Microsoft (NASDAQ:MSFT) will report its 2QFY16 on Thursday. Consensus is looking at $0.71 in EPS and $25.26b in revenue, a decline of -4.6% y/y. Recall that last quarter management guided in-line revenue and opex with a decrease in FY2016 opex guidance to $31.9-32.1b in what I believe to be conservative, as I think MSFT could once again deliver another quarter of margin outperformance given management's superior cost control discipline.
More important, recurring revenue in Office365 will be another focus area as the lifetime revenue and operating profit of Office 365 could potentially be much higher than that of the traditional license model. Additionally, although IDC and Gartner recently released 4Q15 PC data that showed a -8% to -11% y/y decline in shipments, it is worth noting that much of the decline is expected by the analyst community and that the growing reception towards Windows 10 could boost MSFT earnings as commercial demand begins to stabilize and the potential migration of enterprise from XP to Windows 10. I remain bullish on MSFT.
Recurring revenue at MSFT could potentially be hitting an inflection point with the adoption of Office 365. I note that 365 has reached 18.2m subscribers, as of last quarter. This recurring subscription revenue could offset the impact we see from commercial and consumer users migrating to Office 365. This is important given the lower incremental cost associated with the Office model. When investors look at the lifetime revenue and operating profit for Office 365, we can conclude that it is a lot higher than the traditional license model because the incremental revenue will flow straight to the P&L and boost revenue growth, margins and EPS as MSFT continues to grow Office 365 subscription faster than the license revenue in absolute dollars.
Recent data from IDC and Gartner suggest that the PC market could start to stabilize in 2016, a major positive for MSFT. I note that although 2014 and 2015 have been quite uncertain for Windows ASP, 2016 looks much better with Windows 10 gaining traction with mainstream consumers. Additionally, MSFT's recently unveiled Surface Pro 4 and Surface Book have been receiving most positive reviews. Overall, the trends we have observed in late 2015 are very supportive of MSFT's upcoming quarter.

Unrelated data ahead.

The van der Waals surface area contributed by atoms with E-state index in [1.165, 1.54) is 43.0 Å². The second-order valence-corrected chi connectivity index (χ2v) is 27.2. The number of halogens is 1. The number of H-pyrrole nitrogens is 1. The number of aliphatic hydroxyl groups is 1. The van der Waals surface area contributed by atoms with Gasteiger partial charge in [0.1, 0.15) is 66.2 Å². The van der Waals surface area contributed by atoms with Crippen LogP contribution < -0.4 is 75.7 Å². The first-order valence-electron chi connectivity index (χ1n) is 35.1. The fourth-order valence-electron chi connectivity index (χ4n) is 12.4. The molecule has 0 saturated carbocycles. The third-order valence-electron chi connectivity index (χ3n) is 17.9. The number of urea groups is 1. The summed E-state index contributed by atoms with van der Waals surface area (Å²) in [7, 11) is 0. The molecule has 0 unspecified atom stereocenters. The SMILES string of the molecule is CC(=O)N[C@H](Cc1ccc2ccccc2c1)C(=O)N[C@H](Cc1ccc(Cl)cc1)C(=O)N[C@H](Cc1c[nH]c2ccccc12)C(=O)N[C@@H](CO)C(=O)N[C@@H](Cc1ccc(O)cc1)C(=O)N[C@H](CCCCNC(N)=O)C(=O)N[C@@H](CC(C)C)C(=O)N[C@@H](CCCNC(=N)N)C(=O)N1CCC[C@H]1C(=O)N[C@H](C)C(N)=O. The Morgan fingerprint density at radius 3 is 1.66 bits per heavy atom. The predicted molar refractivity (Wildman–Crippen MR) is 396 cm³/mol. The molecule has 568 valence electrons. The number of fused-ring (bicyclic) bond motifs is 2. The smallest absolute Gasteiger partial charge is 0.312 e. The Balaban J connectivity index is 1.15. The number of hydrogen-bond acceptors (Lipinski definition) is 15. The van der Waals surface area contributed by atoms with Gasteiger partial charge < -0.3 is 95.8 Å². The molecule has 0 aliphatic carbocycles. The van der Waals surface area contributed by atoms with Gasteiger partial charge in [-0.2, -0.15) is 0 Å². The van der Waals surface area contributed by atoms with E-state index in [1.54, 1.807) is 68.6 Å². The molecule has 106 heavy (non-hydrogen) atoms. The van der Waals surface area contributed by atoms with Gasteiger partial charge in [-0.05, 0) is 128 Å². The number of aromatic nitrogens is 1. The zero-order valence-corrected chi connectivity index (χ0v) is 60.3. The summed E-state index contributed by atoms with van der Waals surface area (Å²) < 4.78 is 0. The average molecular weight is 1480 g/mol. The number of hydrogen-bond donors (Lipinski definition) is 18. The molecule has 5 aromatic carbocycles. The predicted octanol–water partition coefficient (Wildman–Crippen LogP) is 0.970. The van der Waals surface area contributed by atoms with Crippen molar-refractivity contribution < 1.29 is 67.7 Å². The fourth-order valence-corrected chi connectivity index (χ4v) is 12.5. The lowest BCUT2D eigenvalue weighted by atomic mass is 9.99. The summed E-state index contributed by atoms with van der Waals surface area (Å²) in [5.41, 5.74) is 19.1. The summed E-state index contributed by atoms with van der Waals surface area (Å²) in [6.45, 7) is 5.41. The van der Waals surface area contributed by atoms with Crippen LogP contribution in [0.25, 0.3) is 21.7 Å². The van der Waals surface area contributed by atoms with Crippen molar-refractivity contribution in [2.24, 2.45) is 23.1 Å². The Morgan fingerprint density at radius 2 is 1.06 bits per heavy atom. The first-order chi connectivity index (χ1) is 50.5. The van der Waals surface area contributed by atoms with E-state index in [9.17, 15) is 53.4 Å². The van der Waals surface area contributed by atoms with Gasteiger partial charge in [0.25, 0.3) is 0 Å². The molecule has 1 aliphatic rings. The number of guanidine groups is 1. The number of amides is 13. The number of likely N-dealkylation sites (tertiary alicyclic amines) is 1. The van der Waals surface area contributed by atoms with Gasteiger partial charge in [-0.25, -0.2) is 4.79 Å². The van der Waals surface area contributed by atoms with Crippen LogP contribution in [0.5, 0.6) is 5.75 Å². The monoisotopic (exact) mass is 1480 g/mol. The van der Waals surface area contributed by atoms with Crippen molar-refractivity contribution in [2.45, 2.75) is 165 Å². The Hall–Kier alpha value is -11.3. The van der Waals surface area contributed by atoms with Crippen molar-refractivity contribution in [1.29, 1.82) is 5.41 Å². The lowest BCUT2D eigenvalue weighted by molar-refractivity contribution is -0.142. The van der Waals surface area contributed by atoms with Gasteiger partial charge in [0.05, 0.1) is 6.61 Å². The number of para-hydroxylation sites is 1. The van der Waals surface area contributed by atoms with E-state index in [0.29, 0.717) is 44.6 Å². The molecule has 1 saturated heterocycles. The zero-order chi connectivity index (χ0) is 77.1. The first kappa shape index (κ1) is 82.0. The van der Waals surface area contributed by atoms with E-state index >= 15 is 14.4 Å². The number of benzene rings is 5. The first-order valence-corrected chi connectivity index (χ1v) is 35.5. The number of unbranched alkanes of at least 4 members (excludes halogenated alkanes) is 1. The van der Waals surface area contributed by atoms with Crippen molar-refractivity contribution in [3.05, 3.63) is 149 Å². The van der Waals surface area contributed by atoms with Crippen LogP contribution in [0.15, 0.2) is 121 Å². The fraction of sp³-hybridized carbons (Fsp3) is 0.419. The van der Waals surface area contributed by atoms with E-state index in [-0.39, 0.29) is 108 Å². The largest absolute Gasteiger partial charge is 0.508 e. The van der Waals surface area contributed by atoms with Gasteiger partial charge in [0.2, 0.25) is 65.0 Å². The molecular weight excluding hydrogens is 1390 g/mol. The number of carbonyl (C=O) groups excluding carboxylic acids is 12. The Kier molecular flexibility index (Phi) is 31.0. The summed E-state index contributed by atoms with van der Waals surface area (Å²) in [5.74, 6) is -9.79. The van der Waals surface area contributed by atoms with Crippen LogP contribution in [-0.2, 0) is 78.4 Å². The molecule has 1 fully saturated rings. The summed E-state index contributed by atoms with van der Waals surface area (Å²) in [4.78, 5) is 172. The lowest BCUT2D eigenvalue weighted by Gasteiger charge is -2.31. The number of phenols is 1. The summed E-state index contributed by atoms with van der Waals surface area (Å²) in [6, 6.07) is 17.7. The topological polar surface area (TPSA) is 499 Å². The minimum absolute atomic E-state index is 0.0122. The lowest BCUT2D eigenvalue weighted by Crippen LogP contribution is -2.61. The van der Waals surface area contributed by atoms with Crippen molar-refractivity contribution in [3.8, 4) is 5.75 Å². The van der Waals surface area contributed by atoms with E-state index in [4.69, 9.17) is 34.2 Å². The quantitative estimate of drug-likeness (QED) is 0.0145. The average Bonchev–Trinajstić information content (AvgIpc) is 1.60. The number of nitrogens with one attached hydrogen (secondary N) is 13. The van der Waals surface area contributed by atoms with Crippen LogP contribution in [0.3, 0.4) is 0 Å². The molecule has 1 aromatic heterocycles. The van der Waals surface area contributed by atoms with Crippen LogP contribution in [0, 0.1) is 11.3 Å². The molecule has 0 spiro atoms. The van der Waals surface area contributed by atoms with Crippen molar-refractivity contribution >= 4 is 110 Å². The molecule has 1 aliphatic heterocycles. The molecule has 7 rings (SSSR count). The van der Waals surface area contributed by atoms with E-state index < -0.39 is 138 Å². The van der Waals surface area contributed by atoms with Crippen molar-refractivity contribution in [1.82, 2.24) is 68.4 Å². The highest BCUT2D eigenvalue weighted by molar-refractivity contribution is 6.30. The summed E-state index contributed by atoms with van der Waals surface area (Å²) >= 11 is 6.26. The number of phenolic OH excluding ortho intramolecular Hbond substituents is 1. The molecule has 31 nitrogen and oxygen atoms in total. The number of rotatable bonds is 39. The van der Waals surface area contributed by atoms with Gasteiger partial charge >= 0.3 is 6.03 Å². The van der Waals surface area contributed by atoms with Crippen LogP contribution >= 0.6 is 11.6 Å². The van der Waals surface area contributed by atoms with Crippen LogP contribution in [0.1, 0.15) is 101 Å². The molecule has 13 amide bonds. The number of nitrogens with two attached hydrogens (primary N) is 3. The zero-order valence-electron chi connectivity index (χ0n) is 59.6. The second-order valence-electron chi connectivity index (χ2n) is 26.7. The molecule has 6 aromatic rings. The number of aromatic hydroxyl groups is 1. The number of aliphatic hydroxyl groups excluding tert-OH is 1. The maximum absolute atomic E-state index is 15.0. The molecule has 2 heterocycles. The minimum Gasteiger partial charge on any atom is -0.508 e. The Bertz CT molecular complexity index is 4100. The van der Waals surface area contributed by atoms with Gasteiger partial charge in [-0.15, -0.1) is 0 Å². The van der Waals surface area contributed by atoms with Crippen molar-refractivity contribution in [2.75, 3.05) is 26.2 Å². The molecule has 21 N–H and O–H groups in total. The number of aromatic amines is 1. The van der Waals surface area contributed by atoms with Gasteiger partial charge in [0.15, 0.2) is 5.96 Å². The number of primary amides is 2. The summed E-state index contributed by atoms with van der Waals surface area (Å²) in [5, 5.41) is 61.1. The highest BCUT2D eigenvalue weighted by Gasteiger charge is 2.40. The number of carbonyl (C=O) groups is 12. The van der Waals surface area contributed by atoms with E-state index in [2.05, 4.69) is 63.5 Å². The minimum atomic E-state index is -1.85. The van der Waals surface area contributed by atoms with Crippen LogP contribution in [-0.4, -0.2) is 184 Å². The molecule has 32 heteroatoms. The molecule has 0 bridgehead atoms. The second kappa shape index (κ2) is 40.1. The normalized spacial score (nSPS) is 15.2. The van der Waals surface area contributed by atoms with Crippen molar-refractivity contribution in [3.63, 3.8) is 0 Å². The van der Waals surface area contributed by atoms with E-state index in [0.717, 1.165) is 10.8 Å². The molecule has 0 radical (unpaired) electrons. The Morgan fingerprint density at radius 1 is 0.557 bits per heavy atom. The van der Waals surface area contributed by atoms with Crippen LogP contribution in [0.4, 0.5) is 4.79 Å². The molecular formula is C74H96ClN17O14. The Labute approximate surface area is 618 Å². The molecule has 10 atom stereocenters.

There are several drivers I believe could improve MSFT's hardware and Windows revenue growth as the PC market begins to stabilize. Most notably, the ramp up of production at Skylake, the stabilization of commercial demand as Windows XP is gradually phased out, rising demand for hybrid laptop and the potential for the migration among enterprise users all support Win10's medium-term outlook.
Also worth mentioning, both Gartner and IDC are expecting a flattish growth profile for the PC market in 2016 with Gartner looking at -1% while IDC is expecting 1-2%. Net-net the 2016 PC outlook is improving from last year.
I think MSFT can slowly return to double digit earnings growth if management stay rational on costs, continues to divest the non-core businesses, optimizes its capital structure, stabilizes Windows ASP and accelerates the adoption of Office 365. Additionally, I believe Azure could become a competitive force in the public IaaS and PaaS market judging by the strength in the commercial cloud business.
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